Concussion bill heads to Governor's desk for signature - KWWL - Eastern Iowa Breaking News, Weather, Closings

Concussion bill heads to Governor's desk for signature

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IOWA CITY (KWWL) -

A bill that requires more protection from concussions in schools by focusing on sports and the classroom is awaiting a signature from Governor Kim Reynolds.

The Iowa Senate passed HF 2442 unanimously on Thursday before it headed to the Governor.

Behind the bill, the Brain Injury Alliance of Iowa said it's a big win for Iowa students and a step forward for brain injury awareness.

Under the bill, students would have to be removed from play if a coach or official observes any possible sign of a concussion. That student wouldn't be able to return until they are evaluated by a trained health care provider and then given written permission by them to play.    

"It increases the capacity of having more responsible, medically trained adults, watching our kids," Geoffrey Lauer said. Lauer is the Executive Director of the Brain Injury Alliance.

He said its important to keep students safe from a second injury by taken those precautionary steps.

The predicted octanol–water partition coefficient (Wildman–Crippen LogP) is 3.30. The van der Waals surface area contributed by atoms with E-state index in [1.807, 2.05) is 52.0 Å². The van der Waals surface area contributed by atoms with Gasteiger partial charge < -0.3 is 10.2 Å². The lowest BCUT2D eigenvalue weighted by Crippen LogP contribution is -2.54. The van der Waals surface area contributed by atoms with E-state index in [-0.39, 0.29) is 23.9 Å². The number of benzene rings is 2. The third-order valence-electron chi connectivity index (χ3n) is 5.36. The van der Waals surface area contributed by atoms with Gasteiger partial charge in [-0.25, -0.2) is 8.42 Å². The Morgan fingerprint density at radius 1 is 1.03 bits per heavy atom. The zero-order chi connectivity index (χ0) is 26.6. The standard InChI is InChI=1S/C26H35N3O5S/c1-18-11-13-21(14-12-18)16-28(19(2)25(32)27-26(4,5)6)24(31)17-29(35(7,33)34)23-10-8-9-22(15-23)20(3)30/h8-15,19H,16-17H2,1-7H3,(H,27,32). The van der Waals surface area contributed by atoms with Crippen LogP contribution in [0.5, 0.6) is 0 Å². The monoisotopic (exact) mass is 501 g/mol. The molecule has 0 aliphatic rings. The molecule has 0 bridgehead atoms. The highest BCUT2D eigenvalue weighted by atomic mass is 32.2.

"The best prevention is to not have a second concussion on top of that first. That's why we have the phrase when in doubt, sit them out. It's not just sit them out for a moment but its sit kids out until they are no longer symptomatic," Lauer said.

Another key piece to the legislation, is a "return to learn" protocol. Lauer said that means a student doesn't return to playing sports until they are fully recovered in school and class. That also requires support and accommodations to be made inside the classroom.

"[For example] a time to deal with mental fatigue by perhaps having a nap. If somebody gets injured just before midterms or finals if they're in high school a delay or adjustment to that so that they don't have to prep and have the mental push when they just don't have the mental energy to do it," he said.

Iowa City West High Athletics Director, Craig Huegel, said the school already follows the first portion of the bill. The school has a licensed medical provider at all practices and games.

"She puts the students through a rigorous evaluation, that can be both physical or mental. She's the final say whether a student can return to play or not," he said.

Huegel said the legislation is a step in the right direction for awareness. He said he supported the academic aspect of the bill, too.

"We don't often stop and think about okay what about the next morning after a kid suffers a head injury where they may still be suffering from symptoms," he said.

The Iowa Department of Public Health and Education, with the Brain Injury Alliance, have endorsed a R.E.A.P concussion management guide that can be used to help create a concussion plan for schools. According to Lauer, a copy of R.EA.P. was sent to every superintendent in the state.

This legislation doesn't require schools to have a health care provider present at games but it does limit legal liability if they do.
 

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